For forty years I described myself as a quester, guided by my “true north,” an internal, virtual magnet always pointed toward what I understood as awakening, or enlightenment. That magnet would direct my next step of spiritual practice. Longing for the goal–and hence prayer–was a big part of my experience.
Three years ago, I read an essay on prayer written by a true friend and guide of mine, Elias Amidon. Somewhere in the ten pages I pitched the essay on the floor, overcome with both a searing kind of grief and an “it’s not fair” anger. In that moment I realized that the belief systems that had sustained me for so many decades were simply gone. They had fallen away, and I wasn’t aware of the process until after the fact: beliefs in reincarnation, karma, enlightenment, spiritual practice, past and future, prayer—all gone. Gone! And, I realized, with a powerful wave of shock, not coming back.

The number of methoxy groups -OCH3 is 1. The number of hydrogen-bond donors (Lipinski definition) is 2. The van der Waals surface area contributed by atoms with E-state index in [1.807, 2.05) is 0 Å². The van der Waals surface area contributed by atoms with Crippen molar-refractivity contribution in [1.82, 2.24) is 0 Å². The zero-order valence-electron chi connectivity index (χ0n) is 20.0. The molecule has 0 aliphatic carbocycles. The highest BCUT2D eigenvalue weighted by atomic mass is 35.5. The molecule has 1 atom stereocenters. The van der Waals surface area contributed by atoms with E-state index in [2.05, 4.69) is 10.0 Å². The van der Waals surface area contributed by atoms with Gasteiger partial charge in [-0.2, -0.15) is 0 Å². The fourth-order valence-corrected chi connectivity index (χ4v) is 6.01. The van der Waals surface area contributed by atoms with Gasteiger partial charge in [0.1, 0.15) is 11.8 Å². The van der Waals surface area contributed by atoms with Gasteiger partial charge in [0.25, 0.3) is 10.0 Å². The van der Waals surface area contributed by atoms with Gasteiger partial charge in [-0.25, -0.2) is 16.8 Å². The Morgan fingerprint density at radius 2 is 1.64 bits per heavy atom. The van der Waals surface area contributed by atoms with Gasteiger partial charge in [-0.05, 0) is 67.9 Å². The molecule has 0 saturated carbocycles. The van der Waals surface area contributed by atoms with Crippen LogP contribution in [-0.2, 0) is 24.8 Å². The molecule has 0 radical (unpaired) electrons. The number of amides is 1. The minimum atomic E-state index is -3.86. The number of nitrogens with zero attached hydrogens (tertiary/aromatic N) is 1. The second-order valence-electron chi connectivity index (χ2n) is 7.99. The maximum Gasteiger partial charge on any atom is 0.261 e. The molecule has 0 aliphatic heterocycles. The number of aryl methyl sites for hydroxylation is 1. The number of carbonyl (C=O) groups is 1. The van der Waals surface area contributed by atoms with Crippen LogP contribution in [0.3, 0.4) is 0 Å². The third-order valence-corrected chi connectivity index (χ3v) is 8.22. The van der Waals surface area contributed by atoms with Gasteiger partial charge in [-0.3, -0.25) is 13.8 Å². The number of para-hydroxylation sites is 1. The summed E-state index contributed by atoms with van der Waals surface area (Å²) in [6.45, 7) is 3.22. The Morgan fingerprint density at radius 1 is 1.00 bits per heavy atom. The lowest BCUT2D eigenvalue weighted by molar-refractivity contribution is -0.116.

The grief was for a way of life lost—my whole adult life had been built around my spiritual path. I entered what I called “the bardos,” the Buddhist description of the afterlife-between-lands, neither here nor there. The old ways were clearly gone, but the new had not yet unfolded. This went on for a few months; I fluctuated between rage and loss. Life felt flat, without joy. I finally spoke with a dear and wise friend, Asha, who said, “This is a phase. Trust me, this too shall pass.” I did believe her, but one huge field of questioning remained: Now what? How do I talk with my friends? What about my spiritual path and family of forty years? How shall I live?
I’m happy to report that joy returned.
© Skye Blaine, 2011